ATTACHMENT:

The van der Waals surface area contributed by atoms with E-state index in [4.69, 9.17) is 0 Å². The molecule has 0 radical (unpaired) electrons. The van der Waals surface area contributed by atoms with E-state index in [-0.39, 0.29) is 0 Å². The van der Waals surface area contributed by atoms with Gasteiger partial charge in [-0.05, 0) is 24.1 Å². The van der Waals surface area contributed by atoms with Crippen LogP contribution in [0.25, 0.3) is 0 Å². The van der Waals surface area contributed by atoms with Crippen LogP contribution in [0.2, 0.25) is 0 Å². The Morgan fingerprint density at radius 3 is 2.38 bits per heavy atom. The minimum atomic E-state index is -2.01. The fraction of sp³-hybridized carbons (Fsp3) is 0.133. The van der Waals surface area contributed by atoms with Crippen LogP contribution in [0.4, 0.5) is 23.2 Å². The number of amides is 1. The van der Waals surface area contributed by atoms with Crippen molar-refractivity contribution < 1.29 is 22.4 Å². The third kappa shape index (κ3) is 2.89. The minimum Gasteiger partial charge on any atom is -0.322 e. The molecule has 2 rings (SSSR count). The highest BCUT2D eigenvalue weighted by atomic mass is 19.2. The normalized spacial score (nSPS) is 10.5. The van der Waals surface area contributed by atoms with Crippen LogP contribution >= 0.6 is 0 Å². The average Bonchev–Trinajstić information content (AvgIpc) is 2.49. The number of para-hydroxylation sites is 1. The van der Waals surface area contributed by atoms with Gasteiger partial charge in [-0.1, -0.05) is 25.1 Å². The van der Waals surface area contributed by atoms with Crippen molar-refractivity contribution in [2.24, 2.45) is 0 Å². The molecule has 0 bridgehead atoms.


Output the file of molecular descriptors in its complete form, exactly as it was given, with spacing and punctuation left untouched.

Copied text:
The van der Waals surface area contributed by atoms with E-state index in [4.69, 9.17) is 0 Å². The molecule has 0 radical (unpaired) electrons. The van der Waals surface area contributed by atoms with E-state index in [-0.39, 0.29) is 0 Å². The van der Waals surface area contributed by atoms with Gasteiger partial charge in [-0.05, 0) is 24.1 Å². The van der Waals surface area contributed by atoms with Crippen LogP contribution in [0.25, 0.3) is 0 Å². The van der Waals surface area contributed by atoms with Crippen LogP contribution in [0.2, 0.25) is 0 Å². The Morgan fingerprint density at radius 3 is 2.38 bits per heavy atom. The minimum atomic E-state index is -2.01. The fraction of sp³-hybridized carbons (Fsp3) is 0.133. The van der Waals surface area contributed by atoms with Crippen LogP contribution in [0.4, 0.5) is 23.2 Å². The number of amides is 1. The van der Waals surface area contributed by atoms with Crippen molar-refractivity contribution < 1.29 is 22.4 Å². The third kappa shape index (κ3) is 2.89. The minimum Gasteiger partial charge on any atom is -0.322 e. The molecule has 2 rings (SSSR count). The highest BCUT2D eigenvalue weighted by atomic mass is 19.2. The normalized spacial score (nSPS) is 10.5. The van der Waals surface area contributed by atoms with Crippen LogP contribution >= 0.6 is 0 Å². The average Bonchev–Trinajstić information content (AvgIpc) is 2.49. The number of para-hydroxylation sites is 1. The van der Waals surface area contributed by atoms with Gasteiger partial charge in [-0.1, -0.05) is 25.1 Å². The van der Waals surface area contributed by atoms with Crippen molar-refractivity contribution in [2.24, 2.45) is 0 Å². The molecule has 0 bridgehead atoms.